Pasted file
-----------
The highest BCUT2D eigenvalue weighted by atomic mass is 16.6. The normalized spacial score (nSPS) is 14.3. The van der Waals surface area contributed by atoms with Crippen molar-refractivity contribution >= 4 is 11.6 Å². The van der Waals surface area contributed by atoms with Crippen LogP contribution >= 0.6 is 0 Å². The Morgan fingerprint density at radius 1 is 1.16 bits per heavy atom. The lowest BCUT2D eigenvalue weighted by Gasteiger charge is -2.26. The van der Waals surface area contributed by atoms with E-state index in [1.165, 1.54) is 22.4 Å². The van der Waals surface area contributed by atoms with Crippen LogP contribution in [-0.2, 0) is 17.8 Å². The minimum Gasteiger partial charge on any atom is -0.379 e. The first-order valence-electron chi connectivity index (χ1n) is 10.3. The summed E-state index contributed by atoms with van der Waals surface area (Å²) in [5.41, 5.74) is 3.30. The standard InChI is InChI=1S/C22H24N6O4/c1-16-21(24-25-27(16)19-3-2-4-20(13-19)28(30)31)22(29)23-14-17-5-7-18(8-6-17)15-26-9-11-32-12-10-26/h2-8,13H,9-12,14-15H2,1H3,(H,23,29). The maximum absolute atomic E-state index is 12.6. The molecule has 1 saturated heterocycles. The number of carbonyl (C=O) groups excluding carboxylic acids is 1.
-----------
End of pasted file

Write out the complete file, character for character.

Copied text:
The highest BCUT2D eigenvalue weighted by atomic mass is 16.6. The normalized spacial score (nSPS) is 14.3. The van der Waals surface area contributed by atoms with Crippen molar-refractivity contribution >= 4 is 11.6 Å². The van der Waals surface area contributed by atoms with Crippen LogP contribution >= 0.6 is 0 Å². The Morgan fingerprint density at radius 1 is 1.16 bits per heavy atom. The lowest BCUT2D eigenvalue weighted by Gasteiger charge is -2.26. The van der Waals surface area contributed by atoms with E-state index in [1.165, 1.54) is 22.4 Å². The van der Waals surface area contributed by atoms with Crippen LogP contribution in [-0.2, 0) is 17.8 Å². The minimum Gasteiger partial charge on any atom is -0.379 e. The first-order valence-electron chi connectivity index (χ1n) is 10.3. The summed E-state index contributed by atoms with van der Waals surface area (Å²) in [5.41, 5.74) is 3.30. The standard InChI is InChI=1S/C22H24N6O4/c1-16-21(24-25-27(16)19-3-2-4-20(13-19)28(30)31)22(29)23-14-17-5-7-18(8-6-17)15-26-9-11-32-12-10-26/h2-8,13H,9-12,14-15H2,1H3,(H,23,29). The maximum absolute atomic E-state index is 12.6. The molecule has 1 saturated heterocycles. The number of carbonyl (C=O) groups excluding carboxylic acids is 1.